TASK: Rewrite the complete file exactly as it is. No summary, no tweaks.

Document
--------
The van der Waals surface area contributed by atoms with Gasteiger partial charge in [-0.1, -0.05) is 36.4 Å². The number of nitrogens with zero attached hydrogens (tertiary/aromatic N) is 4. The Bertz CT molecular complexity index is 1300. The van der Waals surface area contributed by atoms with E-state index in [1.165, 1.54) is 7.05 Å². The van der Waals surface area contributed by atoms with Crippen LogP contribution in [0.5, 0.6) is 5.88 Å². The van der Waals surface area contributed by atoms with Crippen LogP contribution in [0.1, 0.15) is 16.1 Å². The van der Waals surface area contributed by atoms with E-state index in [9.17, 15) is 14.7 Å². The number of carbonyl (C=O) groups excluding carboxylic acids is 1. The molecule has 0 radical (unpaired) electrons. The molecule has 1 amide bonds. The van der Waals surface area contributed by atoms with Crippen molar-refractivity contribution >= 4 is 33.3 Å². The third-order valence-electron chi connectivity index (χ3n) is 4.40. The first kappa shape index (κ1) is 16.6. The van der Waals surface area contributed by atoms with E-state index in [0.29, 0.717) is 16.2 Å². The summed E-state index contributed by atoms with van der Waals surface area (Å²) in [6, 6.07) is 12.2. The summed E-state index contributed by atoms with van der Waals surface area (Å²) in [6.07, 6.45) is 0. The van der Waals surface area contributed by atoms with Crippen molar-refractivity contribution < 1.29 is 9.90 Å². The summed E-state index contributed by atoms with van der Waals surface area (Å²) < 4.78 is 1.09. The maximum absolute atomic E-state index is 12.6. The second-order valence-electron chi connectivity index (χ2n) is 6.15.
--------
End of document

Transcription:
The van der Waals surface area contributed by atoms with Gasteiger partial charge in [-0.1, -0.05) is 36.4 Å². The number of nitrogens with zero attached hydrogens (tertiary/aromatic N) is 4. The Bertz CT molecular complexity index is 1300. The van der Waals surface area contributed by atoms with E-state index in [1.165, 1.54) is 7.05 Å². The van der Waals surface area contributed by atoms with Crippen LogP contribution in [0.5, 0.6) is 5.88 Å². The van der Waals surface area contributed by atoms with Crippen LogP contribution in [0.1, 0.15) is 16.1 Å². The van der Waals surface area contributed by atoms with E-state index in [9.17, 15) is 14.7 Å². The number of carbonyl (C=O) groups excluding carboxylic acids is 1. The molecule has 0 radical (unpaired) electrons. The molecule has 1 amide bonds. The van der Waals surface area contributed by atoms with Crippen molar-refractivity contribution >= 4 is 33.3 Å². The third-order valence-electron chi connectivity index (χ3n) is 4.40. The first kappa shape index (κ1) is 16.6. The van der Waals surface area contributed by atoms with E-state index in [0.29, 0.717) is 16.2 Å². The summed E-state index contributed by atoms with van der Waals surface area (Å²) in [6, 6.07) is 12.2. The summed E-state index contributed by atoms with van der Waals surface area (Å²) in [6.07, 6.45) is 0. The van der Waals surface area contributed by atoms with Crippen molar-refractivity contribution < 1.29 is 9.90 Å². The summed E-state index contributed by atoms with van der Waals surface area (Å²) < 4.78 is 1.09. The maximum absolute atomic E-state index is 12.6. The second-order valence-electron chi connectivity index (χ2n) is 6.15.